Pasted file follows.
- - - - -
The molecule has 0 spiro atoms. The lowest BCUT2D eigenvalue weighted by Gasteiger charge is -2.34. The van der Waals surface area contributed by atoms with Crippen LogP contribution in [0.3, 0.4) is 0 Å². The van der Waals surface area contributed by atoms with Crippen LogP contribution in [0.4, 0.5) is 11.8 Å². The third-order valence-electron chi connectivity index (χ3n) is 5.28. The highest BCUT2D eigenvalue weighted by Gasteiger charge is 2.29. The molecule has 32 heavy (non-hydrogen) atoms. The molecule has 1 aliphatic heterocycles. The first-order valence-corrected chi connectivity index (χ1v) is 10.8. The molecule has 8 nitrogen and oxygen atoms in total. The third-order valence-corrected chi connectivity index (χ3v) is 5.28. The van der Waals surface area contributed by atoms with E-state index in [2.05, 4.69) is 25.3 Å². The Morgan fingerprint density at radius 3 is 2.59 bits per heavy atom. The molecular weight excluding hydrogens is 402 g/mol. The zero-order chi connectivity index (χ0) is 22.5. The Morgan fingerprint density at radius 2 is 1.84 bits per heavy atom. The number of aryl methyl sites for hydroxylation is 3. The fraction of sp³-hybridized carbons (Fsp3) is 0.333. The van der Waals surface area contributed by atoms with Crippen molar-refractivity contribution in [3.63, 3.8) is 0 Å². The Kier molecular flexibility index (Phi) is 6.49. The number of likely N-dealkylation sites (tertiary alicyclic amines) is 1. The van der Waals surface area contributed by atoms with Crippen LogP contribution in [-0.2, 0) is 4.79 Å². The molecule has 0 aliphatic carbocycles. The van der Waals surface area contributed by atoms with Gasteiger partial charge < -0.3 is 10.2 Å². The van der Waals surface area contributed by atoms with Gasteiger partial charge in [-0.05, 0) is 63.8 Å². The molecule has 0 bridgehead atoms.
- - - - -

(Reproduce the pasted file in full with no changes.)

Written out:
The molecule has 0 spiro atoms. The lowest BCUT2D eigenvalue weighted by Gasteiger charge is -2.34. The van der Waals surface area contributed by atoms with Crippen LogP contribution in [0.3, 0.4) is 0 Å². The van der Waals surface area contributed by atoms with Crippen LogP contribution in [0.4, 0.5) is 11.8 Å². The third-order valence-electron chi connectivity index (χ3n) is 5.28. The highest BCUT2D eigenvalue weighted by Gasteiger charge is 2.29. The molecule has 32 heavy (non-hydrogen) atoms. The molecule has 1 aliphatic heterocycles. The first-order valence-corrected chi connectivity index (χ1v) is 10.8. The molecule has 8 nitrogen and oxygen atoms in total. The third-order valence-corrected chi connectivity index (χ3v) is 5.28. The van der Waals surface area contributed by atoms with E-state index in [2.05, 4.69) is 25.3 Å². The Morgan fingerprint density at radius 3 is 2.59 bits per heavy atom. The molecular weight excluding hydrogens is 402 g/mol. The zero-order chi connectivity index (χ0) is 22.5. The Morgan fingerprint density at radius 2 is 1.84 bits per heavy atom. The number of aryl methyl sites for hydroxylation is 3. The fraction of sp³-hybridized carbons (Fsp3) is 0.333. The van der Waals surface area contributed by atoms with Crippen molar-refractivity contribution in [3.63, 3.8) is 0 Å². The Kier molecular flexibility index (Phi) is 6.49. The number of likely N-dealkylation sites (tertiary alicyclic amines) is 1. The van der Waals surface area contributed by atoms with Crippen LogP contribution in [-0.2, 0) is 4.79 Å². The molecule has 0 aliphatic carbocycles. The van der Waals surface area contributed by atoms with Gasteiger partial charge < -0.3 is 10.2 Å². The van der Waals surface area contributed by atoms with Gasteiger partial charge in [-0.05, 0) is 63.8 Å². The molecule has 0 bridgehead atoms.